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I am wondering about the geometric intuition behind real symmetric matrices and their corresponding linear transformations.

Is it possible to understand geometrically why real symmetric matrices have only real eigenvalues? That is, what do symmetric linear transformations have in common geometrically that make this true?

I am NOT after a proof of this fact; what I am curious about is whether there is a geometric argument for it. I am after the sort of intuition one gets from looking at linear transformations in $\mathbb{R}^2$ and envisioning their eigenvalues and eigenvectors. For example, it is very intuitively clear why nontrivial rotation matrices cannot have real eigenvectors. It is also geometrically clear why diagonal matrices have their eigenvalues equal to their diagonal elements.

EDIT: Upon further thought, I have realized that a simple consequence of symmetry is that in the singular value decomposition of a matrix $M = U \Sigma V^*$, we have $U = V$. Thus requiring symmetry means that the linear transformation must be accomplished by performing a rotation, performing a scaling along the axes, and then reversing the original rotation.

The missing piece for me is why defining a transformation via a symmetric matrix means that the transformation can be decomposed in this simple way.

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  • $\begingroup$ You must be careful, actually, as $U$ is not the same as $V$ if $M$ has negative eigenvalues. In this case you have to absorb the extra minus sign(s) into either $U$ or $V$. $\endgroup$ – Ian Aug 29 '15 at 16:21
  • $\begingroup$ Anyway, I think you can reduce the situation to showing that a symmetric matrix has one real eigenvalue and eigenvector, for then you can proceed by an inductive argument based on projections to see that it has a full set. Basically, the action on the orthogonal complement of the eigenspace is also given by a symmetric matrix, so you get another real eigenvalue, and the process repeats. As for showing that it has one, the most geometric argument I can think of would be to consider the extrema of the Rayleigh quotient over the sphere. $\endgroup$ – Ian Aug 29 '15 at 16:23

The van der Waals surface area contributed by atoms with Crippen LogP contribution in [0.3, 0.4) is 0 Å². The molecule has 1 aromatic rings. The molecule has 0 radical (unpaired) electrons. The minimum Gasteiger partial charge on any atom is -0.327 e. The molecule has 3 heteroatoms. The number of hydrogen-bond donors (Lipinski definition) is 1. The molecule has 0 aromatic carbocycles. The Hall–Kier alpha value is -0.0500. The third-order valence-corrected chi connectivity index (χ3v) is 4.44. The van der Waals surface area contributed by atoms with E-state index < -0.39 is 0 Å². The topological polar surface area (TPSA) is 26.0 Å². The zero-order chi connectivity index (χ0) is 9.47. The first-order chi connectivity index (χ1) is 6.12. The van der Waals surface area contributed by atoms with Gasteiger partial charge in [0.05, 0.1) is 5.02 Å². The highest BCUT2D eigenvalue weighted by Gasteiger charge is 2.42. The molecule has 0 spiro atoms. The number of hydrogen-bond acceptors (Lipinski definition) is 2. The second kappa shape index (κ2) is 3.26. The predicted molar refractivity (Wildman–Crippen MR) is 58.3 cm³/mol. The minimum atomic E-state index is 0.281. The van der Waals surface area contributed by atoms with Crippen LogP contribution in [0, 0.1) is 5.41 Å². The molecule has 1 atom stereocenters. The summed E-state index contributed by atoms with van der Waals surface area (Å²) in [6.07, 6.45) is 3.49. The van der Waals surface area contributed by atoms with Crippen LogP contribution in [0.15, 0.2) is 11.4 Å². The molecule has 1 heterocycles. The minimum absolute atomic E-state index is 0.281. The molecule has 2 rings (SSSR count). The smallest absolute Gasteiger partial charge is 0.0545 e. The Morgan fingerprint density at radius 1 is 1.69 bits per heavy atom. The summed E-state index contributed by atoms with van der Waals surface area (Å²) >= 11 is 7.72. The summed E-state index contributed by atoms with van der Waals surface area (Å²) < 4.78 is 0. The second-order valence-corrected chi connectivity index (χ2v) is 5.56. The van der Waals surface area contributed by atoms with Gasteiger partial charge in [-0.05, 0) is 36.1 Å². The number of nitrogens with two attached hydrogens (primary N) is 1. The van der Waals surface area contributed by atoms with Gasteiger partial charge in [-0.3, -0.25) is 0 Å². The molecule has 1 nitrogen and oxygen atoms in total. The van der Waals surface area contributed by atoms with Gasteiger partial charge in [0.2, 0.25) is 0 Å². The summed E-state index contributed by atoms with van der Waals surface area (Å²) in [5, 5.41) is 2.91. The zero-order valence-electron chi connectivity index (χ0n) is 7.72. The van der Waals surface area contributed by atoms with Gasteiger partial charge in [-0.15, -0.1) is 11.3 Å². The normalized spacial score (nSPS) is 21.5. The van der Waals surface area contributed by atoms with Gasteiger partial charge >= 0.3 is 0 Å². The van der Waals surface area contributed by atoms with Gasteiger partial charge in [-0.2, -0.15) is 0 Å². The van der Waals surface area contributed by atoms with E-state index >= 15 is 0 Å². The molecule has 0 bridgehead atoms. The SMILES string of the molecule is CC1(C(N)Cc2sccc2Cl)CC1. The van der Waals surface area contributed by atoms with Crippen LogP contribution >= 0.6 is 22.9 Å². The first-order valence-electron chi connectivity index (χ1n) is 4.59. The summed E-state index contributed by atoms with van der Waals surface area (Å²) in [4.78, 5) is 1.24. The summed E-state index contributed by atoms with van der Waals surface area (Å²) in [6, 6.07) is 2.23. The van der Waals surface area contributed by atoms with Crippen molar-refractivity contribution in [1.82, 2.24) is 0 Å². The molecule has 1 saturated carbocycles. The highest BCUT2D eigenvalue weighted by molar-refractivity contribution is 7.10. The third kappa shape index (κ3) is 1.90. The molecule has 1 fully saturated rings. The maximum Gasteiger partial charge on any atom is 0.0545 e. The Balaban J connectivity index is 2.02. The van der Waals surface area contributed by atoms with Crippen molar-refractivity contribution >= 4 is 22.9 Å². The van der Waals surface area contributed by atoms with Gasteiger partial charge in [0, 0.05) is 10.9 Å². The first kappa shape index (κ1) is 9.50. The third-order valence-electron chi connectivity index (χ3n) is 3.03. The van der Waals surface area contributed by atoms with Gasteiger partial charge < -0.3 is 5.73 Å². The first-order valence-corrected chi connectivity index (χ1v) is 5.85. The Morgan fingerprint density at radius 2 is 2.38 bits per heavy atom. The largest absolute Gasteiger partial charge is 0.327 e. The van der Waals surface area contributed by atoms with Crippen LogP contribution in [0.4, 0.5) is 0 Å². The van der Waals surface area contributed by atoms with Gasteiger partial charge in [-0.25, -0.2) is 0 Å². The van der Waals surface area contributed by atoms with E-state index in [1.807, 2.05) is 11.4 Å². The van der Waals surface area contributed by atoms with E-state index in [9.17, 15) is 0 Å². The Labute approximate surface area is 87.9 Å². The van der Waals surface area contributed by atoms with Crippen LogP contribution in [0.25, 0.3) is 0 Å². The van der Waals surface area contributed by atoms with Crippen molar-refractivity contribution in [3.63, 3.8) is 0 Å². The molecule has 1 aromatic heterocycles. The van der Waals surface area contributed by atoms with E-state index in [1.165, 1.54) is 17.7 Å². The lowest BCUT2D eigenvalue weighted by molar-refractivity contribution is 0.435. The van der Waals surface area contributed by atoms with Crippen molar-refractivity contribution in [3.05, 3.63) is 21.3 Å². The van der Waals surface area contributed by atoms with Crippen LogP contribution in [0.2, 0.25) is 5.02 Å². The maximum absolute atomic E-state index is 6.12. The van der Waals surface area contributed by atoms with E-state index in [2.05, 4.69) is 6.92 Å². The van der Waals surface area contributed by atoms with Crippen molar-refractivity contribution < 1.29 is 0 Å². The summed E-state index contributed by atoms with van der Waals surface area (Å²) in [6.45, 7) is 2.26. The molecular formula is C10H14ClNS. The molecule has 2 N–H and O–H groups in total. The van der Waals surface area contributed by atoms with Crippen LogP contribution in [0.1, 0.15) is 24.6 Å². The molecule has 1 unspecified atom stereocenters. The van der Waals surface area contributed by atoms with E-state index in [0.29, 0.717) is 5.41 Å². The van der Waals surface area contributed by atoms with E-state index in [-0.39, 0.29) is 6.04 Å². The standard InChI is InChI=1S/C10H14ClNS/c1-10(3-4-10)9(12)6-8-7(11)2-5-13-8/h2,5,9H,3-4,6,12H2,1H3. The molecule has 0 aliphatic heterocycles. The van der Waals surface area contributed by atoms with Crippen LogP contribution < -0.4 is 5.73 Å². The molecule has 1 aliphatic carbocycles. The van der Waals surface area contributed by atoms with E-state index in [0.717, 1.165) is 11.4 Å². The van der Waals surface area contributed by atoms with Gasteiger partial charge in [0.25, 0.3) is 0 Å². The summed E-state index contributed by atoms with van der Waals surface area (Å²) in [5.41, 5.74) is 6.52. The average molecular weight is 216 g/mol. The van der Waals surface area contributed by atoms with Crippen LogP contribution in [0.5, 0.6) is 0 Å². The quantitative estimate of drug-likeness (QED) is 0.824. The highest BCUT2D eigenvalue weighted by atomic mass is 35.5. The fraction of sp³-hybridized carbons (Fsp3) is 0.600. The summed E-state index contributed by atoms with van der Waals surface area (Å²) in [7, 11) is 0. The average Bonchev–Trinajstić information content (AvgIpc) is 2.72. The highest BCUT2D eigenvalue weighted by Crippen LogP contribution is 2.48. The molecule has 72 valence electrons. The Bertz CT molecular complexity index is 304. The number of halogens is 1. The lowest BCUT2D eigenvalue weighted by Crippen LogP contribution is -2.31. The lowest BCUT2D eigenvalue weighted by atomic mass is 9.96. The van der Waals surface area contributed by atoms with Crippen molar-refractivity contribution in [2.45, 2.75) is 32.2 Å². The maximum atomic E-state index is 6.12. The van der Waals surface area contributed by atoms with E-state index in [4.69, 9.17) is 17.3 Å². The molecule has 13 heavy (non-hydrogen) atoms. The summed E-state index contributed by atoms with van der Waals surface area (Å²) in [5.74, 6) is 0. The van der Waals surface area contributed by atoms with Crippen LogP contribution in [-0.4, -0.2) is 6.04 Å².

• $\begingroup$ An additional mystery (at least to me): Whether a linear transformation is represented by a symmetric matrix depends on the choice of basis. But whether a linear transformation has real eigenvalues is basis-independent. $\endgroup$ – Rahul Apr 16 '17 at 5:07
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A symmetric matrix with real entries is orthogonally diagonalizable.

In $\Bbb{R}^2$, $A$ is orthogonally diagonalizable means that $A$ has two orthonormal eigenvectors $u_1$ and $u_2$ with eigenvalue $\lambda_1$ and $\lambda_2$ respectively.

Suppose $x=c_1 u_1+c_2 u_2$, then $Ax=\lambda_1 c_1 u_1+\lambda_2 c_2 u_2$.

If $\lambda_1>0$ and $\lambda_2>0$. then $Ax$ can be gotten by stretching the plane (like a flat balloon) along the direction $u_1$ with $\lambda_1$ scale and along the direction $u_2$ with $\lambda_2$ scale.

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The another equivalent aspect is as you said. Since $A=PDP^T$, where $P$ is orthogonal (stand for the rotation), transforming under $A$ is rotation, then scaling and revesing the rotation. But as Ian's comment, if there is a negative eigenvalue, we should choose the opposite direction when we were scaling. For example, $$A=\begin{pmatrix} 5 & -2\\ -2& 8\\ \end{pmatrix} =PDP^T= \begin{pmatrix} \frac{2}{\sqrt{5}} & \frac{-1}{\sqrt{5}}\\ \frac{1}{\sqrt{5}} & \frac{2}{\sqrt{5}}\\ \end{pmatrix} \begin{pmatrix} 4 & 0 \\ 0 & 9 \\ \end{pmatrix} P^T.$$ $\theta\approx 26.6^{\circ}$.

enter image description here

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